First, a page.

Sunday, January 16, 2011

"UK taxman killed off Tartan Tax"

Well, well, well. After the ridiculous parade which lined up to claim that the lapse of the tartan tax represented an SNP 'betrayal' of devolution, what do we find in today's Scotland on Sunday?

UK taxman killed off Tartan Tax

Published Date: 16 January 2011
By Eddie Barnes

Political Editor

THE Scottish Government could not have implemented the Tartan Tax even if it wanted to because the revenue authorities were unable to collect it, new documents have revealed.

The power to vary income tax by up to 3p in the pound was granted to the parliament in the devolution referendum in 1997. But the documents show that, after the 2007 election, the incoming SNP administration would not have been able to implement it because of major problems and delays in a new computerised collection system being introduced by Her Majesty's Revenue and Customs (HMRC).

The flaws mean that the Tartan Tax - a key devolved power - will not be available to ministers until 2013 at the earliest.

This news leaves a veritable rogues gallery of MSPs with sizable quantities of egg on face. However, what of BBC Scotland, which did its damnedest over several days to make a controversy out of a story which was always - being charitable - complete rubbish? Your gast will be flabbered to find no mention of the story as yet on the BBC Scotland website.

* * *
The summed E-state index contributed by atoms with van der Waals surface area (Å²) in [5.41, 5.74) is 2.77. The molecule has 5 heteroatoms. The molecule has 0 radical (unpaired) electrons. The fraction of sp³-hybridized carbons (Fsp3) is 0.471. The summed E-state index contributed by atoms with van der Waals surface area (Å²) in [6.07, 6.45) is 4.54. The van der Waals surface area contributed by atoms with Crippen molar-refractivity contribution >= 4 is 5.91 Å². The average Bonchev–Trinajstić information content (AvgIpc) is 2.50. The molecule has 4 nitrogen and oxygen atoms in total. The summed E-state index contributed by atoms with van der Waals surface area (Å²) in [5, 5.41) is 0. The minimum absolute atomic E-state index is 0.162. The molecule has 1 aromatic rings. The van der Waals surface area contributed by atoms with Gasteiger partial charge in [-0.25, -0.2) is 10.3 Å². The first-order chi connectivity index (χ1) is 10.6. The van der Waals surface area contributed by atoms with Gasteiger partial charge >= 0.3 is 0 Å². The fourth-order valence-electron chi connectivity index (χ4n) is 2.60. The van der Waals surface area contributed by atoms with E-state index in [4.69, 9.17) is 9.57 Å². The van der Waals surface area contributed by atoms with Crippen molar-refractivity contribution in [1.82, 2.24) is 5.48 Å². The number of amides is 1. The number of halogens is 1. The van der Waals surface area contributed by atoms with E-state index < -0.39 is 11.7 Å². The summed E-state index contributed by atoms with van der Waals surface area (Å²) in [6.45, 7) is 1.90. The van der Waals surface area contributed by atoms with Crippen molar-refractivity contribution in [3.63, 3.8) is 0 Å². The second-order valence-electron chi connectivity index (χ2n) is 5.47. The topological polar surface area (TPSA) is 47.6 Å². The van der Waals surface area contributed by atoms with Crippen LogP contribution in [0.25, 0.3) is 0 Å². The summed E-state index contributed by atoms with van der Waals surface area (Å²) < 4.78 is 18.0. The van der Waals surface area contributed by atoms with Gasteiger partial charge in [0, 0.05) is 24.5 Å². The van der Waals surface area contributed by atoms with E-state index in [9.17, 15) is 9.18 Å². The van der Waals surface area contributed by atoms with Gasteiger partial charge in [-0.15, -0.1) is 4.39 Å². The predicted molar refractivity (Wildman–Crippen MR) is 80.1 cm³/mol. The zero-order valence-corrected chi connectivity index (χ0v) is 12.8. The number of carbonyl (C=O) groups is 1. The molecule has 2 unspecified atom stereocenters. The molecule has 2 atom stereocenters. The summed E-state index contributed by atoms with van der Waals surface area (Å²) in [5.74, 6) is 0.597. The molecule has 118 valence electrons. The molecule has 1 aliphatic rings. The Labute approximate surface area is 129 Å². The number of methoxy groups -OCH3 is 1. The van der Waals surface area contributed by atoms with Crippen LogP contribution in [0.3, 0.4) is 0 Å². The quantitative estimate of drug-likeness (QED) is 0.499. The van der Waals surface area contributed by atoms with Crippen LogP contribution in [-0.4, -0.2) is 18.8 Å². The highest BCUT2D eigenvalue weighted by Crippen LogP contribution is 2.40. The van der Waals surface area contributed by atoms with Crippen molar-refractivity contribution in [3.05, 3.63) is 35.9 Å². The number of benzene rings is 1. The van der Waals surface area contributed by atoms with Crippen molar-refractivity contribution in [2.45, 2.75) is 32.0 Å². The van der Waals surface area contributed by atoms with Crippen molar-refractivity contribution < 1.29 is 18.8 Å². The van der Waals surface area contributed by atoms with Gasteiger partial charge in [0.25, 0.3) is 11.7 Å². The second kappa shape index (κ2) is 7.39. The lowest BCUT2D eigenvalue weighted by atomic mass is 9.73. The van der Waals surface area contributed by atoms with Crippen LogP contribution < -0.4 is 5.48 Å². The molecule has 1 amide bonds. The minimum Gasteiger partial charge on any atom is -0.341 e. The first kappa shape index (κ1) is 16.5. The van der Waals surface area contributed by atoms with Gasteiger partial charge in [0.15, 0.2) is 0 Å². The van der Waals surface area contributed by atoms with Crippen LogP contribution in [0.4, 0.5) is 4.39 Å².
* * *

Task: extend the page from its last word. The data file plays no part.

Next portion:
I can only assume that they're preparing for tomorrow, where it'll lead GMS; see Kay Adams spluttering indignation right through her phone in; treat us to a suitably frowny Jackie Bird on the TV bulletins throughout the day; before offering up an incredulous Gordon Brewer on Newsnight Scotland to lambast Michael Moore and the aforementioned rogues for telling porkies, prior to offering a suitable mea culpa on behalf of the BBC for getting things so badly wrong the first time round?

I do hope so. Meanwhile, in other news, I'll be waiting at my window with similar levels of expectation, just in case 675 Porcine Squadron of the RAF decides to fly in formation past my house this afternoon.

Friday, January 14, 2011

Deeper and Down

Can anyone honestly say this comes as a big surprise?

Sales of the Daily Record have fallen below 300,000 for the first time, according to figures for December.

Circulation across the whole Scottish market declined in 2010, with national daily titles seeing an average drop in sales of 6%, while Sundays dropped 7%.

Among the titles to experience the biggest decline were the Scotsman, down 8%, and the Herald which fell by 7%.

The News of the World also saw its circulation fall by 37,000 to 261,000 during the year.

As an Aberdeen-supporting SNP voter, the future of an Old Firm obsessed Labour propaganda rag like Record matters not one bit to me. As for the Herald and the Scotsman, it's clear that with the declining quality of the bits in between the adverts, their proprietors are reaping in abundance what they have sown.

It's food for thought that despite the febrile near daily monstering the SNP has taken from all these titles over the past four years, independence support sits at 40%. Meanwhile, the party can still poll nearly 15 times higher than the Scotsman's daily circulation and well over double that of the Sun and the Record.

If *only* there was a way for all those clever newspaper executives to shore up their failing businesses, perhaps by enhancing the appeal of their titles to those who might inherently be inclined to try and buy Scottish wherever possible... any suggestions?